Read/Post Comments (6) | Recommend This Article (24)

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  • Report this Comment On January 06, 2009, at 6:51 PM, loghyr wrote:

    The companies you list earn revenues from processing payments. A majority of those payments use a credit card number, it's true. But a huge percentage of those are debit cards, which are directly linked to checking accounts. The payments processed by those companies are for our health care and utilities, recurring monthly bills etc.

    Using cash may be a good way to save $10 when you go out to dinner, but it also is a good way to lose a lot of your personal worth to robbery. In addition, by increasing the use existence of cash, we increase the available funds by which most criminals can be paid. There is a clear global link between cash economies and criminal activities in those economies (spare me the true but hackneyed comment about how bankers are the real criminals). I think it makes more sense to teach fiscal prudence than to encourage people to continue to use an antiquated mode of payment which is exploited by criminals and terrorists world-wide.

  • Report this Comment On January 06, 2009, at 11:35 PM, nerd1951 wrote:

    I use a separate checking account (free-no minimum) for groceries, eating out, incidentals, even transportation. I put a fixed amount in that account every month and pay with everything using a debit card. This forces me to stick to my budget and discourages impulse buying at the grocery store, etc. I update the balance every day.

    A couple of times I wound up having to take the bus when I would rather drive because I splurged on something early in the month. That will stop that impulse buying thing.

  • Report this Comment On January 07, 2009, at 12:36 PM, TiltnSpill wrote:

    @loghyr -

    Last time I checked identity theft is the fastest growing crime and not armed robbery. You are far more likely to have your credit card number stolen at a restaurant than you are getting mugged withdrawing money from an ATM.

    Instead of brushing the cash idea off as hogwash... why don't you try it? Spending cash on things is a whole lot harder than swiping a card. Why do you think casinos use chips instead of cash? It's easier to bet a black chip ($100) than it is to fish a hundred dollar bill out of your pocket and casino's know it.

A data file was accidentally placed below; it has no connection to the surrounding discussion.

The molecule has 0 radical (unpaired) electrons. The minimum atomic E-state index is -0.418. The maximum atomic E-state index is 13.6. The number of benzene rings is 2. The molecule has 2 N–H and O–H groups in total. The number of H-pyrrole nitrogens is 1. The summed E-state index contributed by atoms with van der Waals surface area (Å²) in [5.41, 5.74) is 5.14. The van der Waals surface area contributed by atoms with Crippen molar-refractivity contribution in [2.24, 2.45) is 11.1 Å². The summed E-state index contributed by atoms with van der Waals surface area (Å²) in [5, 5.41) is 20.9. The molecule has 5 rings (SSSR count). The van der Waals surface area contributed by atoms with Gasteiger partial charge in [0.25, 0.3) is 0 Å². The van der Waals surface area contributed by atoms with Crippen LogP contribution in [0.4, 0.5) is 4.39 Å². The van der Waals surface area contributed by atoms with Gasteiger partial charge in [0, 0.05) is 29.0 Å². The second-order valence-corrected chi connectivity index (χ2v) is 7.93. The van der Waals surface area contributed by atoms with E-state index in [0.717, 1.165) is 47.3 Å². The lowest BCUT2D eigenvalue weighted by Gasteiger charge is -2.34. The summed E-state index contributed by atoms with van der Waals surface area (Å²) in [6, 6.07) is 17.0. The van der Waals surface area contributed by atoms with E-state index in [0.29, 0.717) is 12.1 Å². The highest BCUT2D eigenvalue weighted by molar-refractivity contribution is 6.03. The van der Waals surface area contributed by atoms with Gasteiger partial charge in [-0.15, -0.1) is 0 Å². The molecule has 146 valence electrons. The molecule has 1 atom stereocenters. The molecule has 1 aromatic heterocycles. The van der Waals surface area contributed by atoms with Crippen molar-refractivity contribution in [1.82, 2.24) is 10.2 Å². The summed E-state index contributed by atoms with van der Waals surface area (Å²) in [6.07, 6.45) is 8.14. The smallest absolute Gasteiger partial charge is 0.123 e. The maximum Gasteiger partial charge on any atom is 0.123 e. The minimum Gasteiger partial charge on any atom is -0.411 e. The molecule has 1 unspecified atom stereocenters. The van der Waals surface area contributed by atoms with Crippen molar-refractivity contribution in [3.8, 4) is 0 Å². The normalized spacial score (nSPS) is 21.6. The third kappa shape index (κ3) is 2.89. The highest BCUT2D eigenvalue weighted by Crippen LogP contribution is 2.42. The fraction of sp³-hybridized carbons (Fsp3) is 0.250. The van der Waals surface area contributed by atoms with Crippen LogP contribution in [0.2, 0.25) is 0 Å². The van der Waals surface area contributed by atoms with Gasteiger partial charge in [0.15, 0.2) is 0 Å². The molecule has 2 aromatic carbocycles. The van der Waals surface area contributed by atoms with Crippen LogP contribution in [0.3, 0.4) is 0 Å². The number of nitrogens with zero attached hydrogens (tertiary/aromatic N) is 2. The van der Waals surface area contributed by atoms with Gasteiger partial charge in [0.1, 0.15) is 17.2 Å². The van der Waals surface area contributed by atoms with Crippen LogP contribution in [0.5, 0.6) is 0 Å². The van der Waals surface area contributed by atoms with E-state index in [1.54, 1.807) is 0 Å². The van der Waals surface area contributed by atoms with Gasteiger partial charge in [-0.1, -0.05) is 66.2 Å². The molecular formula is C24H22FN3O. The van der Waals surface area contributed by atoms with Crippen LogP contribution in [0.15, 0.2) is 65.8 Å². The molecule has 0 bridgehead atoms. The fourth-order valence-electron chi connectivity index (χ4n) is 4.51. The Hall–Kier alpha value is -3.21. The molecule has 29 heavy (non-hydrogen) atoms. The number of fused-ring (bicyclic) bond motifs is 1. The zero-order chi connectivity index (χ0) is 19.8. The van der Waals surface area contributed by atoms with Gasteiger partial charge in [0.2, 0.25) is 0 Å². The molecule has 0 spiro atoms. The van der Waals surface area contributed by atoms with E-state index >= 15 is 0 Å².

I've used a cash-only method my entire fiscal life. I've never owned a credit card. (I own a debit card for online payment of my mortgage.)

    I paid my way through college and I have ZERO debt outside of my mortgage. How many other Americans can say this? But you are right.... Cash is silly

    Loghyr says....

    "I think it makes more sense to teach fiscal prudence than to encourage people to continue to use an antiquated mode of payment-"

    I believe I'm an example of fiscal prudence... regardless of whether or not I use an "antiquated" method to do so.

  • Report this Comment On January 07, 2009, at 4:16 PM, oohbaby24 wrote:

    This article is so much the truth. Not only in credit cards a convience and adds to overspending, we are "actually" overspending when we charge with credit cards. Everything we purshase as in interest rate attached. Why would you want to pay more just to carry around a plastic card?

    I have stopped using credit cards this past year, and I do not miss one thing. I buy what I can afford and what I really want....

    Secondly, I know so many people without credit cards and they are the happiest most fullfilled people I know.

  • Report this Comment On January 11, 2009, at 9:32 PM, krasnaya100 wrote:

    I am a child of the other depression. My parents taught me to buy only what I could afford to pay for except for a house. I use a credit card and pay up every month and have never had interest payments. There is very little cash in my purse or pockets and I am happy, fulfilled, and old. . . except that it will take eight years to restore my portfolio to its former glory. I hope I live that long!

  • Report this Comment On August 25, 2009, at 7:01 AM, DBank57 wrote:

    This article is so Dave Ramsey. I completed his Financial Peace University this year. One of the first things he recommends is get rid of your plastic - cut them up, pay them off and close the account. Learn to budget and live off of cash. His teachings were not an epiphany to me, I had heard it all before at some point in my life; save 3 to 6 months living expenses, if it's worth buying it's worth saving the money for it, and don't drive all that you are worth are just some of the things he talks about. What his lessons did do for me was give me a concrete game plan, a tried and true strategy to get on the road to financial solvency so that I can retire with dignity. I highly recommend his course to anyone who is struggling with their finances.